SALT LAKE CITY — Your mom just wanted to let you know today that a single, 22-year-old nurse just started working full-time with her at Uniontown Hospital in Pennsylvania, according to a voicemail left on your phone.
“Hi, Danny, this is Mom,” the voicemail started, after an initial four seconds of silence. “This new nurse just started working with me in the ICU, and I hope you can meet her next time you’re home. She’s single and really sweet and quite good at her job.”
“She doesn’t have any tattoos like that other girl you dated,” continued your mom in between frequent reminders to call her back. “What was her name? Jezebel? No, Jessica! Anyways, there’s also a new IT job posted for the hospital. You’ve always been so good with computers.”
When reached, your sister admitted that these loaded, offhand suggestions aren’t just limited to you.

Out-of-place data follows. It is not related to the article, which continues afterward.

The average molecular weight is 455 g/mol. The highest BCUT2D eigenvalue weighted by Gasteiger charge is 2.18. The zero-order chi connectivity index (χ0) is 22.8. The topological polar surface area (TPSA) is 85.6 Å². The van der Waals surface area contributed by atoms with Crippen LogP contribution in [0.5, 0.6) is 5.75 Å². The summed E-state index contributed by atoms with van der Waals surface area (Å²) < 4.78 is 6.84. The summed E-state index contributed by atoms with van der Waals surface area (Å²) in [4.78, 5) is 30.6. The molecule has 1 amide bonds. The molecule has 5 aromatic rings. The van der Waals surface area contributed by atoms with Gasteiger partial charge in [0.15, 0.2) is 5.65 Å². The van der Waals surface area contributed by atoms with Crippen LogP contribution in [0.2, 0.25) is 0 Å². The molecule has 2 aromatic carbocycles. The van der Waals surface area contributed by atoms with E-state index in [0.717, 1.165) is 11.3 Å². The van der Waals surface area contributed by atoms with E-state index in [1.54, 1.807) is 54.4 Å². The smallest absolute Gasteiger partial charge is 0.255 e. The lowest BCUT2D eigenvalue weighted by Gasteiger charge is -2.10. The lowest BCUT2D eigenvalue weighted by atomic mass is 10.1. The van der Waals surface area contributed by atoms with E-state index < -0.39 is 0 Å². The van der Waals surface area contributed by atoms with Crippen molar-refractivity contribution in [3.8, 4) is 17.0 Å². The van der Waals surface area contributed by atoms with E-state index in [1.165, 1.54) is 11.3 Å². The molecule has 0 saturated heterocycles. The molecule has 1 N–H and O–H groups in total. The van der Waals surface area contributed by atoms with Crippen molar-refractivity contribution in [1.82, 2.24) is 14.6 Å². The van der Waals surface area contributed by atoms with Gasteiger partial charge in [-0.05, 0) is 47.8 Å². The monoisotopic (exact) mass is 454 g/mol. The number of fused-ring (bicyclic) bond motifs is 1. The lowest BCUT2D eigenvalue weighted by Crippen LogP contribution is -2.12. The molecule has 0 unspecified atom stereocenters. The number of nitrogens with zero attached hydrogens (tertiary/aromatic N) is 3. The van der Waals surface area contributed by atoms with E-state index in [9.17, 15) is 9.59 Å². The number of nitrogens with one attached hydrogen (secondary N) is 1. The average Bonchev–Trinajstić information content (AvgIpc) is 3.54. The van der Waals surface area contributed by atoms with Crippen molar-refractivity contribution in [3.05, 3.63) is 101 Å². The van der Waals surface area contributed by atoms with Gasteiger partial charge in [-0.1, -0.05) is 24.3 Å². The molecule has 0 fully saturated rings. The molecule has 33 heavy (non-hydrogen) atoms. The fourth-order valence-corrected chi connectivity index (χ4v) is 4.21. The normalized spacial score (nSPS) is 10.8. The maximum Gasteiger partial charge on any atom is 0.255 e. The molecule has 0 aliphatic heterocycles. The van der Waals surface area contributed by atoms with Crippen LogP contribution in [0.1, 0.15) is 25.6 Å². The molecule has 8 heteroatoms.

“Mom feels the need to text me every single time someone from Uniontown has a baby,” said your sister, who owns a successful bookstore in Santa Barbara, Calif. “She’s getting more aggressive about wanting to be a grandmother, so one of us needs to have a kid soon to get her off our backs, and it’s not gonna be me. Take one for the team, dude.”
Despite your mother’s well-intended matchmaking, Uniontown, Pa. is approximately 1,800 miles from Salt Lake City, where you have happily lived and worked at a popular ski mountain for the past four years.
“Oh, yes, [your mom] is so nice. She shows me baby pictures of her adult children regularly,” said Mae Caplin, the alleged new nurse at Uniontown Hospital’s Intensive Care Unit. “She even did that thing where you can suggest two people be friends on Facebook… which I thought they removed, but she still did it somehow.”
“Honestly, there are about 27 other mothers I see almost daily trying to hook me up with their single sons,” Caplin added. “Thankfully, absolutely none of their kids live nearby, so I won’t have to go on any awkward dates.”
As of press time, your mom left second voicemail simply stating, “You should redo your voicemail greeting; you sound angry in it. Don’t you want people to think you’re nice?”